There are three major liquid clays on the market by Kato, Fimo, and Polyform.

Translucent Liquid Sculpey: the least translucent brand, it is milky-white when cured. It makes a great softener, mix some in to hard clay to help in the conditioning process. Also good as a “glue” when you need to make sure two pieces of unbaked clay will really stick together. Another use for it is as a topcoat for “skin.” You can brush it on, let is sit for a minute to self-level, and then bake- this will create a translucent top coat for creature or doll skin. Tint it with alcohol inks.

Fimo Gel and Kato Liquid: these are so similar the description is the same. The difference is that Fimo comes in a small container with a great pouring spout that you can control, but Kato you can get in a large 8 ounce jar. Very translucent glass-like effects can be created with these. The best way to use them is to bake them first, for the recommended time, and then blast them gently but quickly with your crafting heat gun. Watch the finish go from translucent to glossy- and then back off, because if you aren’t careful you will burn it. Practice makes perfect, so make a bunch of test tiles and practice with your heat gun before trying this with a finished piece. If you want a nice thick glassy coating, you will need to build up thin layers. You can also mix colorants into the liquid, such as alcohol ink, pearl powers, and acrylic inks. You can do convincing faux-enamels by using a combination of inks and pearl powders in the liquid.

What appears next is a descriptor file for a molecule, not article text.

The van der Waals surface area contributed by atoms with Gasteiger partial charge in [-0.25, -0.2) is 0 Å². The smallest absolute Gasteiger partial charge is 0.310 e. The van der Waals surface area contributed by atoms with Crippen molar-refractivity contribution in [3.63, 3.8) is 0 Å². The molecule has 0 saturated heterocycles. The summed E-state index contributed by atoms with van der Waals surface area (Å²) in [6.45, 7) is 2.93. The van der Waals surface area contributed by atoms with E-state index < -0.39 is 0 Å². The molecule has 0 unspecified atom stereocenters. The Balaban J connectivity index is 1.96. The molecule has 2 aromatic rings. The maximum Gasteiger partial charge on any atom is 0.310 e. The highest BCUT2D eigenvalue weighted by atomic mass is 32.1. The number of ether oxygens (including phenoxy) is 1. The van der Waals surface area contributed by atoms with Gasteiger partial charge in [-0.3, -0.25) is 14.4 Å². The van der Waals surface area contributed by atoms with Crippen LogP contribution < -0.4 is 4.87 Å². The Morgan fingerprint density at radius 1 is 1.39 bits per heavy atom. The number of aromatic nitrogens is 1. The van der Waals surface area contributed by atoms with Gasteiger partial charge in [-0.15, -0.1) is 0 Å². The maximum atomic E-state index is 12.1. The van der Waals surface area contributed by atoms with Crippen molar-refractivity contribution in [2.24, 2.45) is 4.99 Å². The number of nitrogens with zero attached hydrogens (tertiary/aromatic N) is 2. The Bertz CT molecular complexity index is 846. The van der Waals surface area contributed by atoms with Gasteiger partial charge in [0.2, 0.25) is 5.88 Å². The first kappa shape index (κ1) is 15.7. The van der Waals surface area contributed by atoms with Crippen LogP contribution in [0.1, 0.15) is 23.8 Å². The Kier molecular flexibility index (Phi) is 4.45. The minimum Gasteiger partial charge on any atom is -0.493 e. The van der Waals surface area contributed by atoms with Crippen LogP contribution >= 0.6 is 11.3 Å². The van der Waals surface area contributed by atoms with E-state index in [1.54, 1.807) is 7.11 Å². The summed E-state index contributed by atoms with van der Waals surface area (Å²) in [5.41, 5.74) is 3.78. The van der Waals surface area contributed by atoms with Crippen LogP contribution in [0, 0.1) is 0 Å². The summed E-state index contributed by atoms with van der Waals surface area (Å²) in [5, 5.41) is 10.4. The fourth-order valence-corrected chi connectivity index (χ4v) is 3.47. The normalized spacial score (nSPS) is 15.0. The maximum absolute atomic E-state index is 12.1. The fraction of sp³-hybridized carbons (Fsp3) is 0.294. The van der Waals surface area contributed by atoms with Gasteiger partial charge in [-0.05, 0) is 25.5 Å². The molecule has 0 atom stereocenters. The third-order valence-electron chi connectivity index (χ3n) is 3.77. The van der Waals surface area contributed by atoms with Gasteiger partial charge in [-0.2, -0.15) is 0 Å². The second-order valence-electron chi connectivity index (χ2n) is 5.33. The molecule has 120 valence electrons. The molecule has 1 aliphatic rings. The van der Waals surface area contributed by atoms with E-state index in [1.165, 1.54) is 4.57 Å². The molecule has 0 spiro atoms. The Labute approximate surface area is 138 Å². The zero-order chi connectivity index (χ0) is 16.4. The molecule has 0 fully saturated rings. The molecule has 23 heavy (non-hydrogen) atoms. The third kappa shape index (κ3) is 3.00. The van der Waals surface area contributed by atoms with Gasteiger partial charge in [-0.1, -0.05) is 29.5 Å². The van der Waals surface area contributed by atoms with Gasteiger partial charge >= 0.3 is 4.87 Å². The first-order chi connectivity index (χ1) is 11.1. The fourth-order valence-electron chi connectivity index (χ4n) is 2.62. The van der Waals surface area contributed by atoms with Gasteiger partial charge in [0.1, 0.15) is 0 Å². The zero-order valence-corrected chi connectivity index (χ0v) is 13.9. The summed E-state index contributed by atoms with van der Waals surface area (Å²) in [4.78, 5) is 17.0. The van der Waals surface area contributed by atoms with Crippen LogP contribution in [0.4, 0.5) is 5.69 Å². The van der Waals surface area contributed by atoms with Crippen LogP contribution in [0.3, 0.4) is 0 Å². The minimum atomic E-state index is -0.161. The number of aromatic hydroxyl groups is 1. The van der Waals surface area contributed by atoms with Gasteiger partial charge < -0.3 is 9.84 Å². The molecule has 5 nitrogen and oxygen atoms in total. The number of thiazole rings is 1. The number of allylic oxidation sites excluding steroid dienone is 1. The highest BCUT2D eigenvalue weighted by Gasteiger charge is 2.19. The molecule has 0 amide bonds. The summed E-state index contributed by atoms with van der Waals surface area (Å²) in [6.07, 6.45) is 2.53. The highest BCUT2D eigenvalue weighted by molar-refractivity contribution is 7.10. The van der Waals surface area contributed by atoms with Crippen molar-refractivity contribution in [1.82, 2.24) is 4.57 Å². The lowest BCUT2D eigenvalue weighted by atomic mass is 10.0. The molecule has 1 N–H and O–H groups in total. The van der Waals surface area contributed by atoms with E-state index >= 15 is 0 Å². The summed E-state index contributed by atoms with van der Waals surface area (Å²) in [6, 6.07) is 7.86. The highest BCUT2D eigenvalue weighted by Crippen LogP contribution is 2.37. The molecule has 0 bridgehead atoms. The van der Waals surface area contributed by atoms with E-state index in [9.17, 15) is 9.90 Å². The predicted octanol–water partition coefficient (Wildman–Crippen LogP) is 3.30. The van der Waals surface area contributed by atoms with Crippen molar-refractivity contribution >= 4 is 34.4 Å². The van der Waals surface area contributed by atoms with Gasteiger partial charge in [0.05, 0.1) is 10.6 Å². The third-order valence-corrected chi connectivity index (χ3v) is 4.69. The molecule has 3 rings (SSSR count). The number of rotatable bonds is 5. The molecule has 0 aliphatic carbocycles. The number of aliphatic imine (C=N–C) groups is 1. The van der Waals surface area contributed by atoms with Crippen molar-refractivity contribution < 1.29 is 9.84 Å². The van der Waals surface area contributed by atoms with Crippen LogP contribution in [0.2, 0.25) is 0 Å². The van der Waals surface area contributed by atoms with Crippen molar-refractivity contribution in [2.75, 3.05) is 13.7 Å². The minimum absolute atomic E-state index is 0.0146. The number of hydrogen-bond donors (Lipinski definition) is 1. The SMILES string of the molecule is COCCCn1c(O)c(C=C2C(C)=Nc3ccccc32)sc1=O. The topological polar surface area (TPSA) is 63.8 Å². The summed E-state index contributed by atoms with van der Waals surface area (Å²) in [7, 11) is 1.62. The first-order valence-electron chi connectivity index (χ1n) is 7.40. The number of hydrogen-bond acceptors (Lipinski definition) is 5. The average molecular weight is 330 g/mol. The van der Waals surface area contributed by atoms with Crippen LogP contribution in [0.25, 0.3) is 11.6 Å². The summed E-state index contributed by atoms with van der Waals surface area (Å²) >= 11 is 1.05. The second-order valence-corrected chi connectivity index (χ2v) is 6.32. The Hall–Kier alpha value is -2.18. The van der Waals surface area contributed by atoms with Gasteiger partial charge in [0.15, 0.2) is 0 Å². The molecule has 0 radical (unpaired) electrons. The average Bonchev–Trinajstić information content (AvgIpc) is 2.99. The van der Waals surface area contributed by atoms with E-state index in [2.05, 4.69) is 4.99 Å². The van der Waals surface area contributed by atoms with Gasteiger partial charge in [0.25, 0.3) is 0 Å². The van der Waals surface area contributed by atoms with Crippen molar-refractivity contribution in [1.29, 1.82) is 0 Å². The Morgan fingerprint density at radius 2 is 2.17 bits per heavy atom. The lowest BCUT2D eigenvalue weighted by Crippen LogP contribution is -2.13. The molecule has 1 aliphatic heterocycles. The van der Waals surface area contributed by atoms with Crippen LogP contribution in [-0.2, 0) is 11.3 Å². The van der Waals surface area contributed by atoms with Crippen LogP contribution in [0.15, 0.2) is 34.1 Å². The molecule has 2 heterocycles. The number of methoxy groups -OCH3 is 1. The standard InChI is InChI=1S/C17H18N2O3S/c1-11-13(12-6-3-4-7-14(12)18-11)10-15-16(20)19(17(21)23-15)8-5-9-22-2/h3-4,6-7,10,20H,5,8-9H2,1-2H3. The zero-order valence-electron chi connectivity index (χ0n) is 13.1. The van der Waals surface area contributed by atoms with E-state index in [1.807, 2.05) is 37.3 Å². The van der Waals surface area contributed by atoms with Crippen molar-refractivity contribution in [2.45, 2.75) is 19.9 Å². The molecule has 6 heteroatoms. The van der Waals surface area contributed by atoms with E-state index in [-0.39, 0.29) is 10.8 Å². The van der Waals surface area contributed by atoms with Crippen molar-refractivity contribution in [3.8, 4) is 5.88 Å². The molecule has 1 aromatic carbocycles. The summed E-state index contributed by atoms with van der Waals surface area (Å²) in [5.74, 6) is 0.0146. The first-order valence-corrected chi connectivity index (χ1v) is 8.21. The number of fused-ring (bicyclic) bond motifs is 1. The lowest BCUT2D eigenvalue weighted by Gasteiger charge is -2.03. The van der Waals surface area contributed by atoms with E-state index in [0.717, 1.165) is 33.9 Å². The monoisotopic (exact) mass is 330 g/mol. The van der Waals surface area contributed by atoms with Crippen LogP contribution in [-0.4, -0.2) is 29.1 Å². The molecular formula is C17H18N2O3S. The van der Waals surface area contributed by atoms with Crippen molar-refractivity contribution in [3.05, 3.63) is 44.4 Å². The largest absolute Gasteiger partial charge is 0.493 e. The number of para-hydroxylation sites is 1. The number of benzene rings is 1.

In a Nutshell:

If you like soft clays, try Fimo Soft, Sculpey III, Cernit, Pardo and Original Sculpey.

If you want to cane, use Premo, Premo Accents, Fimo Classic or Kato Clay.

If you are playing with kids, use Sculpey III or Fimo Soft for colors, and Original or Terra Cotta Sculpey if you want to paint the baked items.

If you are doing mixed-media and want to gesso or paint your finished product and attach it to something else, use Ultralight or Original white Sculpey.

If you want a poured or glazed glassy finish, use Kato or Fimo Gel liquid clay.

If you are making dolls, use any of the brands advertised for doll making, they all work well and differ mostly in how soft they get when heated by your hands. In order of softness: Cernit, PuppenFimo, Living Doll, and ProSculpt.

For more information and tutorials on creating with polymer clay, please visit the community and join the Polymer Clay Crew group. Want even more polymer clay and mixed media instruction you can join the CraftyLinkers Club.